Despite aid effort, Sudan famine squeezing life from dozens daily
AJIEP, Southern Sudan (CNN) -- This is the destination for thousands of starving Sudanese who journey from areas throughout famine-stricken Bahr al-Ghazal in search of food.
Ajiep is a purgatory -- a campground for more than 7,000 malnourished people, naked or clothed in rags, who await food, or certain death.
Some officials estimate at least 12 people a day die from starvation. Other reports have put the estimate at more than 100 deaths a day.
Aduta Aboim, her parents and two brothers walked miles to reach Ajiep, but when they arrived on Tuesday at the feeding center run by the international charity Medicins Sans Frontieres, the center was full.
Aduta and her entire family perished by Wednesday.
The 15-year civil war between the government and southern rebels of the Sudan People's Liberation Army has wrecked the region's limited infrastructure, making it difficult or impossible for millions of dollars in aid to reach the hungry.
Measuring up for food
With not enough food to go around, aid workers sometimes use a stick to determine who eats. Smaller, weaker children are given dry cereal. Those taller than the stick are turned away.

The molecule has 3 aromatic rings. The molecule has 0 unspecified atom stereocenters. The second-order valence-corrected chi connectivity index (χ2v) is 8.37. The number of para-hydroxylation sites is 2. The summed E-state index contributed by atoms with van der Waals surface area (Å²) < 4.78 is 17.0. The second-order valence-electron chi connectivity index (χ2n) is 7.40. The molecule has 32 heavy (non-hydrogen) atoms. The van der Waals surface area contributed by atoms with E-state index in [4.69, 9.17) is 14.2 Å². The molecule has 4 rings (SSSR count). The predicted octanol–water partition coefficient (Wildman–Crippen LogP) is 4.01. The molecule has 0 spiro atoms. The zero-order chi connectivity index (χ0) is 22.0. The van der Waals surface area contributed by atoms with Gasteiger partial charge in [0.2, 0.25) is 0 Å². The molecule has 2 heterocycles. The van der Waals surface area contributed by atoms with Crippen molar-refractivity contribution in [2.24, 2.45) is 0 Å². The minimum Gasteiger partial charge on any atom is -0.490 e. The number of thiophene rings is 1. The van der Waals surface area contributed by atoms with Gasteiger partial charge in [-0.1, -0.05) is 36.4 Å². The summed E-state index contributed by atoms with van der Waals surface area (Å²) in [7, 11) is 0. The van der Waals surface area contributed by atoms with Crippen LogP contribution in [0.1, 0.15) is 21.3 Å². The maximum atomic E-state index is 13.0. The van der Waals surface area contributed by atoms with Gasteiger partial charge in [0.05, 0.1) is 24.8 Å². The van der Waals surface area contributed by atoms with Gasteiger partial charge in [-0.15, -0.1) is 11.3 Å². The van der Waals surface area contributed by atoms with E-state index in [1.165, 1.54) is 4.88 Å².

"There are so many children arriving every day," one nurse said. "If I didn't just focus on the job in front of me I would break down."
Food deliveries do not come often to Ajiep. The United Nations air dropped aid last week for the first time in 40 days.
Most of the thousands of tons of food that comes to Southern Sudan each month is air dropped. On the ground, aid workers armed with short-wave radios and satellite telephones try to organize distribution.
But moving the food once it's on the ground is difficult. Infrastructure has been wrecked by drought and a 15-year civil war. In some areas, it can take nearly an hour to drive a mere 10 miles (15 km).
"We know that there is among the population, stealing going on because there's only a certain population that's getting the food," Malini Morzaria, of Medicins Sans Frontieres, told CNN. "We know that the vulnerable that are arriving every day are not getting food."
One would think that a recent spate of heavy rain would be a relief in this dry, barren region. It's not.
The rain has come too late in the season for people to plant crops.
And aid workers fear the rain could lead to a cholera epidemic in Ajiep because of the thousands of weak people who are sleeping outside without proper sanitation.
"With the rains, the number of people and no places to stay it is a catastrophe waiting to happen," said Lindsey Davies of the World Food Program.
A third round of talks aimed at ending the conflict between the Sudanese government and the rebels is due to start next week in the Ethiopian capital, the Ethiopian government said Thursday. The two sides last talked in May.
Correspondent Catherine Bond and Reuters contributed to this report.
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